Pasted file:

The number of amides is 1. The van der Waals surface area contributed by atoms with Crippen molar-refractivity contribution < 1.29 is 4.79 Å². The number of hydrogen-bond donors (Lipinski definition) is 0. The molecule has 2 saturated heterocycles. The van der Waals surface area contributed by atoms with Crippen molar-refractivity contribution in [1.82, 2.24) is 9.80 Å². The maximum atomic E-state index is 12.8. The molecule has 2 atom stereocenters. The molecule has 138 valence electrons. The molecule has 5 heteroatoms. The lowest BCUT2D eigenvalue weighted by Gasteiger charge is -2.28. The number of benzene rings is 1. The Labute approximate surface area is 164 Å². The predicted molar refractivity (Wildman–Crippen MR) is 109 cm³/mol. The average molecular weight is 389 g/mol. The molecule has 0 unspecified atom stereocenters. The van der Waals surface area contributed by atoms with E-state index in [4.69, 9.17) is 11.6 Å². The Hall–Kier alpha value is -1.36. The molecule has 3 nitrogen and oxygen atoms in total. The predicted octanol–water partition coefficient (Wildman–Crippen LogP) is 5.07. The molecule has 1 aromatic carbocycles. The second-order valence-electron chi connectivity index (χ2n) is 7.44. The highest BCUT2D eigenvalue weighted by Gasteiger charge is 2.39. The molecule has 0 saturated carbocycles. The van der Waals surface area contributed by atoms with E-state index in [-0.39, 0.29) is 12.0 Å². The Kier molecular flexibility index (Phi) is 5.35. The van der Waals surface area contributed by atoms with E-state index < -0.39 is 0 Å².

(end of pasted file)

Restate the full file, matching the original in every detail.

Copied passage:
The number of amides is 1. The van der Waals surface area contributed by atoms with Crippen molar-refractivity contribution < 1.29 is 4.79 Å². The number of hydrogen-bond donors (Lipinski definition) is 0. The molecule has 2 saturated heterocycles. The van der Waals surface area contributed by atoms with Crippen molar-refractivity contribution in [1.82, 2.24) is 9.80 Å². The maximum atomic E-state index is 12.8. The molecule has 2 atom stereocenters. The molecule has 138 valence electrons. The molecule has 5 heteroatoms. The lowest BCUT2D eigenvalue weighted by Gasteiger charge is -2.28. The number of benzene rings is 1. The Labute approximate surface area is 164 Å². The predicted molar refractivity (Wildman–Crippen MR) is 109 cm³/mol. The average molecular weight is 389 g/mol. The molecule has 0 unspecified atom stereocenters. The van der Waals surface area contributed by atoms with E-state index in [4.69, 9.17) is 11.6 Å². The Hall–Kier alpha value is -1.36. The molecule has 3 nitrogen and oxygen atoms in total. The predicted octanol–water partition coefficient (Wildman–Crippen LogP) is 5.07. The molecule has 1 aromatic carbocycles. The second-order valence-electron chi connectivity index (χ2n) is 7.44. The highest BCUT2D eigenvalue weighted by Gasteiger charge is 2.39. The molecule has 0 saturated carbocycles. The van der Waals surface area contributed by atoms with E-state index in [-0.39, 0.29) is 12.0 Å². The Kier molecular flexibility index (Phi) is 5.35. The van der Waals surface area contributed by atoms with E-state index < -0.39 is 0 Å².